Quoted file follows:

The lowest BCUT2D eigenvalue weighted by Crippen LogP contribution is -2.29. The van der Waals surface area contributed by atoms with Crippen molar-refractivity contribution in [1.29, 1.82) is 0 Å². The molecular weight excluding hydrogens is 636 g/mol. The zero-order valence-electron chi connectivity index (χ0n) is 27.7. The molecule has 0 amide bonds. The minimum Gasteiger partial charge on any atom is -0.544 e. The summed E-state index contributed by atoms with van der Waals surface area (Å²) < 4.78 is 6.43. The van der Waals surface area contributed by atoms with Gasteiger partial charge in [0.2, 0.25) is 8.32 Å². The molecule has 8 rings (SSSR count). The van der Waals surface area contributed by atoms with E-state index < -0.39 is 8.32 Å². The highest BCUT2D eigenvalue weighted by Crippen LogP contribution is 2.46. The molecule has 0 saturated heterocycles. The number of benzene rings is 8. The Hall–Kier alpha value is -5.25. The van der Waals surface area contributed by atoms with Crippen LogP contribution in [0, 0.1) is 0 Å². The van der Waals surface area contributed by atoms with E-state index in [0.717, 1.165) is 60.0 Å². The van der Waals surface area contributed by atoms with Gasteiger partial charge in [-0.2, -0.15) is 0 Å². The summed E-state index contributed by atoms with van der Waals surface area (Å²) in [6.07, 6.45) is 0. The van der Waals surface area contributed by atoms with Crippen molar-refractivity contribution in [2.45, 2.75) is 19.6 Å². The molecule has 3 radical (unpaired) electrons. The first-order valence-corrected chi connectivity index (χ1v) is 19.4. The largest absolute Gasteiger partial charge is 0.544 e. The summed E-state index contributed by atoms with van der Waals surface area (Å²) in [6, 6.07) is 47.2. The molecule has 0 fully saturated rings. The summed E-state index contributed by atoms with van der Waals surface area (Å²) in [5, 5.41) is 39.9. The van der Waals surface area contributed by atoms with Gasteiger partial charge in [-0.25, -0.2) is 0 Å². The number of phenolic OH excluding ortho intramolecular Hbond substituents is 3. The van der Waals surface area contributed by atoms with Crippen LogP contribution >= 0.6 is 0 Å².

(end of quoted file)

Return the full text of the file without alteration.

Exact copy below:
The lowest BCUT2D eigenvalue weighted by Crippen LogP contribution is -2.29. The van der Waals surface area contributed by atoms with Crippen molar-refractivity contribution in [1.29, 1.82) is 0 Å². The molecular weight excluding hydrogens is 636 g/mol. The zero-order valence-electron chi connectivity index (χ0n) is 27.7. The molecule has 0 amide bonds. The minimum Gasteiger partial charge on any atom is -0.544 e. The summed E-state index contributed by atoms with van der Waals surface area (Å²) < 4.78 is 6.43. The van der Waals surface area contributed by atoms with Gasteiger partial charge in [0.2, 0.25) is 8.32 Å². The molecule has 8 rings (SSSR count). The van der Waals surface area contributed by atoms with E-state index < -0.39 is 8.32 Å². The highest BCUT2D eigenvalue weighted by Crippen LogP contribution is 2.46. The molecule has 0 saturated heterocycles. The number of benzene rings is 8. The Hall–Kier alpha value is -5.25. The van der Waals surface area contributed by atoms with Crippen LogP contribution in [0, 0.1) is 0 Å². The van der Waals surface area contributed by atoms with E-state index in [0.717, 1.165) is 60.0 Å². The van der Waals surface area contributed by atoms with Gasteiger partial charge in [-0.2, -0.15) is 0 Å². The summed E-state index contributed by atoms with van der Waals surface area (Å²) in [6.07, 6.45) is 0. The van der Waals surface area contributed by atoms with Crippen molar-refractivity contribution in [2.45, 2.75) is 19.6 Å². The molecule has 3 radical (unpaired) electrons. The first-order valence-corrected chi connectivity index (χ1v) is 19.4. The largest absolute Gasteiger partial charge is 0.544 e. The summed E-state index contributed by atoms with van der Waals surface area (Å²) in [6, 6.07) is 47.2. The molecule has 0 fully saturated rings. The summed E-state index contributed by atoms with van der Waals surface area (Å²) in [5, 5.41) is 39.9. The van der Waals surface area contributed by atoms with Gasteiger partial charge in [-0.25, -0.2) is 0 Å². The number of phenolic OH excluding ortho intramolecular Hbond substituents is 3. The van der Waals surface area contributed by atoms with Crippen LogP contribution >= 0.6 is 0 Å².